The Deep End of the Ocean

             Movies made from best-selling books can fall roughly into three
     categories: those that are faithful to the source material but find an unique
     perspective; those that botch the job, violating the spirit of the original
     source material; and those that fall somewhere in-between being too
     faithful and failing completely.
The Deep End of the Ocean directed by
     Ulu Grosbard and adapted from Jacqueline Mitchard novel by critic and
     screenwriter Stephen Schiff falls squarely in the latter camp. Capturing the
     essence of Mitchard's fiction but remaining too narrowly focused, the film
     works on its own merits but doesn't pack the emotional wallop it should.

             At the start, the audience sees a fairly typical family; caring husband
     Pat (Treat Williams), slightly flighty mother Beth (Michelle Pfeiffer), two
     adorable young boys and a baby girl preparing as mom and the kids head
     off to Chicago for her college reunion. Once at the hotel, the camera
     captures the flurry of activities, the hustle, the crowds, often from a child's
     perspective. Beth briefly leaves the boys alone with her luggage while she
     checks into the hotel. When she returns, the unthinkable has happened.
     Her middle son Ben has disappeared. It's every parent's nightmare and
     these scenes have a frightening urgency as it becomes clear that Ben
     has not simply wandered away. Pfeiffer as Beth gradually goes to pieces
     and she is mesmerizing.

             The police offer little hope, but a relatively friendly detective (a
     wasted Whoopi Goldberg) promises to do what she can. Beth returns home
     where depression overtakes her. She clears out her photographic studio,
     spends hours in bed sleeping and essentially neglects her other children.
     She arrives late to pick up her son Vincent (a terrific turn by child actor
     Cory Buck) from school. One day she forgets completely and he is forced
     to walk home. Coming in the house, he finds his baby sister crying. After
     giving her a bottle, he casually breaks a vase as a means of expressing
     his pent-up rage. Family and friends try everything to comfort and assist
     them (including using a national magazine for a story), but Beth is
     inconsolable.

             The years pass and the family goes on, adopting a form of normalcy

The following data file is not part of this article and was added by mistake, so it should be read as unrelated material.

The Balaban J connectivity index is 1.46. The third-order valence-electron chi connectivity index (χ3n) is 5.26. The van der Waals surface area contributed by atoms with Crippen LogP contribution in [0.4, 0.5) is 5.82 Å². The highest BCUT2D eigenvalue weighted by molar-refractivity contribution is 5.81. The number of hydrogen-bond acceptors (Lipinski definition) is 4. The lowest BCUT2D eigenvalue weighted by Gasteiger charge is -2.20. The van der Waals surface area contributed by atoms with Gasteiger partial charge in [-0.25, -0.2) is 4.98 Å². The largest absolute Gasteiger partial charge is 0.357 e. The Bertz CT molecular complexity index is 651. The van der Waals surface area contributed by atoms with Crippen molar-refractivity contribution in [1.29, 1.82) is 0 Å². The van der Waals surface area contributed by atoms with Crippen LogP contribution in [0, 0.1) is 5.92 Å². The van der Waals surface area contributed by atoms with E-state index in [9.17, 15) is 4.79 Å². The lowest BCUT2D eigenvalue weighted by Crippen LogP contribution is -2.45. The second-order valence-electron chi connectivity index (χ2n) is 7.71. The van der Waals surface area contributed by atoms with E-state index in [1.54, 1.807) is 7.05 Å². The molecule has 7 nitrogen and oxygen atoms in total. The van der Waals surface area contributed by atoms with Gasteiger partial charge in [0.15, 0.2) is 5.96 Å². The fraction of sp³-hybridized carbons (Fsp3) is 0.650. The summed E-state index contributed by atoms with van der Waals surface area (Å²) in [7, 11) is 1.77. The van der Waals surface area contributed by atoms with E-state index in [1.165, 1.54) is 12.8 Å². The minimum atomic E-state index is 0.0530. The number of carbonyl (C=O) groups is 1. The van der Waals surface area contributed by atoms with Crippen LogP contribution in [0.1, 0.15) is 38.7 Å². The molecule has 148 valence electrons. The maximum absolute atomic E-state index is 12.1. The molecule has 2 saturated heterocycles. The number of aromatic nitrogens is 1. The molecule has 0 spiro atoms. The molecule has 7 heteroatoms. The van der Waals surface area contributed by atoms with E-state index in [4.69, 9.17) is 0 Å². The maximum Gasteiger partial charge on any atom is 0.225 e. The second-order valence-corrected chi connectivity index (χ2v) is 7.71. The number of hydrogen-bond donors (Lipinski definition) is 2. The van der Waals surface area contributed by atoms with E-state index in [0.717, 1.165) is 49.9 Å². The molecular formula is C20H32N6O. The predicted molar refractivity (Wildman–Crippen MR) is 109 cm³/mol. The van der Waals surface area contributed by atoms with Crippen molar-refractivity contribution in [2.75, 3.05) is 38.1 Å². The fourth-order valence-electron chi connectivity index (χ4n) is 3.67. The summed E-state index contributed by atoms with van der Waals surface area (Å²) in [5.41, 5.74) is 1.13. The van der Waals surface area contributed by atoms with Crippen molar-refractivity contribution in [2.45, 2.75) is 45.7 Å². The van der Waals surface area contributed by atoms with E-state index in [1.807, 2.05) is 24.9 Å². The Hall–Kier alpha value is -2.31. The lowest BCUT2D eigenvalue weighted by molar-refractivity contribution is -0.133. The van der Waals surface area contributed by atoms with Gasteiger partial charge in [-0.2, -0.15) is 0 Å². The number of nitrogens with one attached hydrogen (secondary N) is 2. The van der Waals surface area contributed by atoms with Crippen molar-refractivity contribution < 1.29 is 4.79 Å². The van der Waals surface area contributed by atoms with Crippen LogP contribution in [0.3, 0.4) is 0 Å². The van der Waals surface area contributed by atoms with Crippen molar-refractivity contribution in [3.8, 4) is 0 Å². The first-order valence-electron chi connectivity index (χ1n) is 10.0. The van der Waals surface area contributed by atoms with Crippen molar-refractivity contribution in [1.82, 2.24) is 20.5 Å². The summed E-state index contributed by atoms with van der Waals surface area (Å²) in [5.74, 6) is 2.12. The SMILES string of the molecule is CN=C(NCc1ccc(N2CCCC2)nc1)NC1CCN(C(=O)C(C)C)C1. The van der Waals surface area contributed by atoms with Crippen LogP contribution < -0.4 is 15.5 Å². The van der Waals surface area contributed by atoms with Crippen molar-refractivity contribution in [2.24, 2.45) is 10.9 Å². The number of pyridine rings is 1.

with tensions bubbling just under the surface. Vincent has matured into
     a sullen and withdrawn teenager. Pat and Beth co-exist but somehow
     seem not to be able to communicate. They moves to the Chicago area
     where Pat's parents live and he realizes his dream of opening an Italian
     restaurant. One afternoon, a neighborhood kid comes to the door and
     offers to mow the lawn. Beth is struck by the boy, hires him and
     surreptitiously photographs him, convinced he is her son. And indeed
     he turns out to be. The film then kicks into gear as Ben, now called Sam,
     tries to adjust to living with his "family". He had been raised by a decent
     man who knew nothing of the circumstances of his kidnapping and therein
     lies the conflict. Basically good people are torn apart over what is best
     for the child.
     
             Grosbard has directed the picture in a direct and understated fashion
     that showcases the talents of his actors. While Williams has little to do
     in comparison with the rest of the principle cast, he cannot be faulted.
     This is Pfeiffer's show (her production company developed the property)
     and she does not disappoint. An elegant actress, she captured the tortured
     psyche of this woman — who blames herself for her child's disappearance
     and who comes to accept the responsibility for the splintering of her family.
     She is matched in tone and tenor by the two young actors playing her sons.
     Ryan Merriman as Ben/Sam has perhaps the most difficult role but perfectly
     captures and telegraphs the frustrations and confusion of a child torn
     between two families. Jonathan Jackson (known to daytime television fans
     as Lucky Spencer on
"General Hospital") delivers a solid performance as
     the troubled Vincent. Also good is John Kapelos as the decent man who
     has raised Sam/Ben.

             While there are surface similarities to Robert Redford's superb study
     of WASP angst
Ordinary People, The Deep End of the Ocean doesn't
     quite fall into the same league. Mitchard's source material opts for an
     ending that seems straight out of Hollywood and apparently there was
     some discussion over whether it would be used in the  film. Reportedly
     Pfeiffer favored a different conclusion, but in the end, Mitchard's version
     won out. The overall effect is that what should have been a real
     tear-jerker only offers a few lump-in-the-throat moments. Still,
       The Deep End of the Ocean has at its center the luminous Pfeiffer and
     she is worth the price of admission.




                                             Rating:      B
© 2008 by C. E. Murphy. All Rights Reserved.